Forest Tent Caterpillars

a Forest Tent Caterpillar on a rosebush (Etna, ME; 6/4/2015)

Fully grown Forest Tent Caterpillars have keyhole-like, or shoe print-shaped, whitish spots on each body segment. This fine line of spots runs down the middle of the back for the entire length of the body. On each side there is a blue line, which gives them a bluish appearance. Their favorite hosts are oak, poplar, maple and birch but they can also be found feeding on the leaves of alder, basswood, cherry and willow.  The caterpillars do not build nests like the Eastern Tent Caterpillars do, but they do leave mats of silken threads on trees where they travel or rest.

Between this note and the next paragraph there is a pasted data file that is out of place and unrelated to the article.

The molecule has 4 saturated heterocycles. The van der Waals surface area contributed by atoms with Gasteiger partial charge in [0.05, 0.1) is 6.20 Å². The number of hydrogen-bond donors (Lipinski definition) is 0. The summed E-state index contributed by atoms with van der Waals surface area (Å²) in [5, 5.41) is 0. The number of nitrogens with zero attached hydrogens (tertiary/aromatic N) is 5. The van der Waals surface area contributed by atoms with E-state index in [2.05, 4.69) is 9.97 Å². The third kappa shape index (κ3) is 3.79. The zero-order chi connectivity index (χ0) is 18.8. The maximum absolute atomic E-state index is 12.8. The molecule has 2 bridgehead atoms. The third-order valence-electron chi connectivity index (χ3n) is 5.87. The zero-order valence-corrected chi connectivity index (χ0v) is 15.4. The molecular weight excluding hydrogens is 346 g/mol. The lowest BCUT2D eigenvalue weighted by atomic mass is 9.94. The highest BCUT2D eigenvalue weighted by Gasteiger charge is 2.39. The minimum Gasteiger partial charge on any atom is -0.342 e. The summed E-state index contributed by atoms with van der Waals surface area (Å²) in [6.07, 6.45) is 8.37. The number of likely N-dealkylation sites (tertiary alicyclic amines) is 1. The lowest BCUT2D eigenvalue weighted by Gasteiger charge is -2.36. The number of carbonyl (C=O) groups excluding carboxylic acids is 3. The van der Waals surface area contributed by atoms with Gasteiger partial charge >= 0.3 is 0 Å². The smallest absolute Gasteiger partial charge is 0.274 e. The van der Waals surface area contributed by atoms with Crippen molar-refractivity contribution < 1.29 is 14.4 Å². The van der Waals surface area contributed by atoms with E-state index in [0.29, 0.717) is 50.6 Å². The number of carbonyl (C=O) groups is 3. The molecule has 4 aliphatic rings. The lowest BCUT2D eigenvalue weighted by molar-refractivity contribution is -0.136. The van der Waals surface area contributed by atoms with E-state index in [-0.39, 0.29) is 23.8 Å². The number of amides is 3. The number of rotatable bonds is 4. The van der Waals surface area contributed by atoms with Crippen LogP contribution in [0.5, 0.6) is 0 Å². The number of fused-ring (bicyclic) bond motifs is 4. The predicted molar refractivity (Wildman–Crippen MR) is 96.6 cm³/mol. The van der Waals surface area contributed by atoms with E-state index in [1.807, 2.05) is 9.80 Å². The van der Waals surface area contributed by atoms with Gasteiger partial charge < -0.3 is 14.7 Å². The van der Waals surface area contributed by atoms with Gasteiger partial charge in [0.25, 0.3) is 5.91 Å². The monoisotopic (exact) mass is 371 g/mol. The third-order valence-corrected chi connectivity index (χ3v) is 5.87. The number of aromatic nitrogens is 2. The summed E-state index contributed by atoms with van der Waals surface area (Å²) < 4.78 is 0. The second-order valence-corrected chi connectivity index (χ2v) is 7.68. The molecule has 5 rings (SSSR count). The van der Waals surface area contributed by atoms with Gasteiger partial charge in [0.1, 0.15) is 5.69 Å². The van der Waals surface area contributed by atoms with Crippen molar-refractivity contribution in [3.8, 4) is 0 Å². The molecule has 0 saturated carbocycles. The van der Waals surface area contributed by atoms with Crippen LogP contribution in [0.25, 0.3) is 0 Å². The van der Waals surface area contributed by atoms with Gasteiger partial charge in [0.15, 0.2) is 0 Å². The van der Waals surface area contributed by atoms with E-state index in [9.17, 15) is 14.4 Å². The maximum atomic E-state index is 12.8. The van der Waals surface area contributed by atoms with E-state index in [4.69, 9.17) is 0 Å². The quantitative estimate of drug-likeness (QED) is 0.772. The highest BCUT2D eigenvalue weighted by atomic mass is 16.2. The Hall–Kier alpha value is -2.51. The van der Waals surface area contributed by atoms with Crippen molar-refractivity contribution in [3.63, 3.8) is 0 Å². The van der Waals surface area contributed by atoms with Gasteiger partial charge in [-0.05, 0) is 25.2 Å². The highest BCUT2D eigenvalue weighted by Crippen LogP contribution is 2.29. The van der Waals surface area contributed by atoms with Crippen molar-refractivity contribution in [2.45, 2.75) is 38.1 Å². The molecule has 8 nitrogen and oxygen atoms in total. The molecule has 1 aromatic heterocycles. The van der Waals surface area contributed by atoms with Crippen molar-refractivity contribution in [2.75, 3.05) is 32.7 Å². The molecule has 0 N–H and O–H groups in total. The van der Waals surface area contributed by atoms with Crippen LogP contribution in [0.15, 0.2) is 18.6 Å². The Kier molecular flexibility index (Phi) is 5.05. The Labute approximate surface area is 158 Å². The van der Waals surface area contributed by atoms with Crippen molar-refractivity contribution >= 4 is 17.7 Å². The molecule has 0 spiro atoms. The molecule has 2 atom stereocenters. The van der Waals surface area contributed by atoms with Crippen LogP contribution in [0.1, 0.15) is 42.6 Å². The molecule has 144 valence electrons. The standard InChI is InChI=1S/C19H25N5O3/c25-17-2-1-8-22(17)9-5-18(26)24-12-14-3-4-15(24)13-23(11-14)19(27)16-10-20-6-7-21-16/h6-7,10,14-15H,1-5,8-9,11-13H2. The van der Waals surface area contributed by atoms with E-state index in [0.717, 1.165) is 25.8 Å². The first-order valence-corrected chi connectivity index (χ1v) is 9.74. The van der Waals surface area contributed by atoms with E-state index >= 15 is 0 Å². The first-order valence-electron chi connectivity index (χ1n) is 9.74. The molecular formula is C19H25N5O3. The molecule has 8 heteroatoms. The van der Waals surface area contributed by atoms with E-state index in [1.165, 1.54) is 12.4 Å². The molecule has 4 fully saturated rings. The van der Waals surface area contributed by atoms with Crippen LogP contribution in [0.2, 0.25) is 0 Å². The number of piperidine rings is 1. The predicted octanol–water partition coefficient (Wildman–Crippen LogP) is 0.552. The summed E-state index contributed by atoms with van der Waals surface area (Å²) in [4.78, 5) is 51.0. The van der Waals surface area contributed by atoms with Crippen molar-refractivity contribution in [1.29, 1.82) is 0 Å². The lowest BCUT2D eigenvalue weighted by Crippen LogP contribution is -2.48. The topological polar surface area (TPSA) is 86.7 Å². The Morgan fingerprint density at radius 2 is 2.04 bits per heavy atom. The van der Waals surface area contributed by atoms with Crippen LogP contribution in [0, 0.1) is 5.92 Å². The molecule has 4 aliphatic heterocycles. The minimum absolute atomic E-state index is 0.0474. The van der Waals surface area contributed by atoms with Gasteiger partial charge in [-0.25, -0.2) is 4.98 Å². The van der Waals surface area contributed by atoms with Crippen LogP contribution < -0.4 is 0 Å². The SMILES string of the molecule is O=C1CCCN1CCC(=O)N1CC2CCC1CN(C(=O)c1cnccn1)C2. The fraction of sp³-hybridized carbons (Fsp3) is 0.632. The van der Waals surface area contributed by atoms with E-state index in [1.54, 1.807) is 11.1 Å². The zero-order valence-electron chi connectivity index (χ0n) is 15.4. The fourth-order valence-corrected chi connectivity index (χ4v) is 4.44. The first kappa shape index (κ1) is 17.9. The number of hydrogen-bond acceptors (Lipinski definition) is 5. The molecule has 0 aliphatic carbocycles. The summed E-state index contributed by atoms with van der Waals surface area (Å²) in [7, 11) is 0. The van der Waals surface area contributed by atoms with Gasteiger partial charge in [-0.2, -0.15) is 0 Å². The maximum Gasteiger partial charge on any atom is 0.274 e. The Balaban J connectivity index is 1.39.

In the past, Forest tent caterpillars have denuded forests in many areas in Maine for up to five years in a row. Trees can usually survive such defoliation, but with reduced growth.  Disease, other insects, nutrition, moisture and general poor condition may cause tree mortality in defoliated trees.  Higher defoliating populations of forest tent caterpillars typically drop after two years due to natural conditions and diseases.  Freezing weather shortly after eggs hatch kills large numbers of caterpillars, and excessively high temperatures later in the spring kills large numbers of adults and reduces the viability of newly laid eggs.

Additional Information: